Nearly 20 percent of HIV positive people living in Ireland have felt suicidal in the last year, five times the national average of four per cent.
A survey conducted by HIV Ireland found there is a significant burden caused by HIV stigma in Ireland. Over 50 per cent of people surveyed revealed they feared being outed as HIV positive by other people.
Being honest about their HIV status was a huge problem for HIV positive people, with 61 per cent of the those surveyed reporting they had not disclosed their diagnosis for fear of being judged.
HIV diagnoses in Ireland increased by five per cent in 2016 with 508 new cases detected. However, the survey found that there were high levels of misinformation and a lack of knowledge, particularly amongst younger age groups.
Nearly a quarter of people surveyed believe HIV can be transmitted by kissing, while 11 per cent believe it can be transmitted by coughing or sneezing.
Dean O’Reilly, Chairperson of DCU LGBTA Society said, “In general, I’d find that young people are wildly uneducated on HIV… I’m in no way surprised that these are things that people believe.”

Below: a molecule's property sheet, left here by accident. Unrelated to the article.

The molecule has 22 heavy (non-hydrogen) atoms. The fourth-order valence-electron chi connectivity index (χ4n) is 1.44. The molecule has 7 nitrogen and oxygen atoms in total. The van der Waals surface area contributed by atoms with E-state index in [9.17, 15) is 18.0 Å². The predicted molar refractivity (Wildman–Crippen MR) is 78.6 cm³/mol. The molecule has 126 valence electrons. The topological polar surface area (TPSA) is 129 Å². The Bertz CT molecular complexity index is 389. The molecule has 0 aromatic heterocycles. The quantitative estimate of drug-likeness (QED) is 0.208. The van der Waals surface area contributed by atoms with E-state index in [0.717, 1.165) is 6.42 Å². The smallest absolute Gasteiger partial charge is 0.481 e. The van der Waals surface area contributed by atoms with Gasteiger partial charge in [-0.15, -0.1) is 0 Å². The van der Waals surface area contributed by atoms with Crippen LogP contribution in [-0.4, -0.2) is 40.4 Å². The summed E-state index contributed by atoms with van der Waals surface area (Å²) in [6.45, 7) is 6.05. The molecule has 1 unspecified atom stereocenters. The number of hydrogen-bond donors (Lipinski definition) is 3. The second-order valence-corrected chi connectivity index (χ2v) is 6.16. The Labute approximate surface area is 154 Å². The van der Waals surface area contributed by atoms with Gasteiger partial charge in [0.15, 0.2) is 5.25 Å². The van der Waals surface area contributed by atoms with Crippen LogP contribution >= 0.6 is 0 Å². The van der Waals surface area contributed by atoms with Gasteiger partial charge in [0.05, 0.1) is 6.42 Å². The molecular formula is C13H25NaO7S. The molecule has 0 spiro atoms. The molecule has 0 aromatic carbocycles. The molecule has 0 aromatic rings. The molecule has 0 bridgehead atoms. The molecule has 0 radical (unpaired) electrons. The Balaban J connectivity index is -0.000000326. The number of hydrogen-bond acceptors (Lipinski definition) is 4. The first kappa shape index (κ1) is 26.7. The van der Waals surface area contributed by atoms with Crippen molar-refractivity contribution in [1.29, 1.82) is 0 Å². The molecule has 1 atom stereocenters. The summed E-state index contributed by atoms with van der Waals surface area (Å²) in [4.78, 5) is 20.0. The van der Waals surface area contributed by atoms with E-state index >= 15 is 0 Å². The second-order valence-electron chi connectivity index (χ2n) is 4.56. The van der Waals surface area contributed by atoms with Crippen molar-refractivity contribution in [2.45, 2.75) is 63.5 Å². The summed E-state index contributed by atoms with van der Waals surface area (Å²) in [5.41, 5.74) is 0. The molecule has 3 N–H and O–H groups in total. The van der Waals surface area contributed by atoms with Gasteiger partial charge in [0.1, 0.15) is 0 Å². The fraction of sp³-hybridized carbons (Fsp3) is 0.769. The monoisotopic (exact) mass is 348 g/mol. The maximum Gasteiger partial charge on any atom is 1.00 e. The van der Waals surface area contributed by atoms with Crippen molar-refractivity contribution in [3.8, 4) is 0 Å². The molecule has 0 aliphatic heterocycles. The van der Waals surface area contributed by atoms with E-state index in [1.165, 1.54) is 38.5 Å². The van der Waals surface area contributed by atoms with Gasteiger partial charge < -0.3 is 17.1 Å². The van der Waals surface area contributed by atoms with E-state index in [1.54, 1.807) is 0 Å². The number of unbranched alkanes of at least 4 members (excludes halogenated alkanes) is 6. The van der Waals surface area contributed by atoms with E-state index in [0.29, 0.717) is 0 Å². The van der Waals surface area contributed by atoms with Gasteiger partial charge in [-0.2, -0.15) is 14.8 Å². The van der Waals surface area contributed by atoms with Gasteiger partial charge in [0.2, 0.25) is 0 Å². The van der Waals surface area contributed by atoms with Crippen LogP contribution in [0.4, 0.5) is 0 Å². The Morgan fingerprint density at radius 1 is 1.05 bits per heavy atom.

Regarding society members of DCU LGBTA, O’Reilly said, “I’d contest that members are generally more informed of HIV. We make a point to put on informative workshops throughout the year and we have close ties with HIV Ireland. By no means are we experts, but I can certainly tell you that 24 per cent of our members wouldn’t think HIV is transmitted by kissing.”
According to figures from the HSE, over 50 per cent of new HIV cases in Ireland last year were among men who have sex with men (MSM). This subgroup still remains the most affected by HIV.
Concerning these statistics, Dean said “By the very notion that individuals consider HIV to be a ‘gay’ disease, I would contest that gay men are highly stigmatized, especially those HIV positive. It is disappointing that such a stigma continues to thrive, especially in our own community.”
Dean added, “MSM continue to be disallowed to donate blood unless they remain abstinent for one year… this blood-ban continues from systemic oppression and stigma.”
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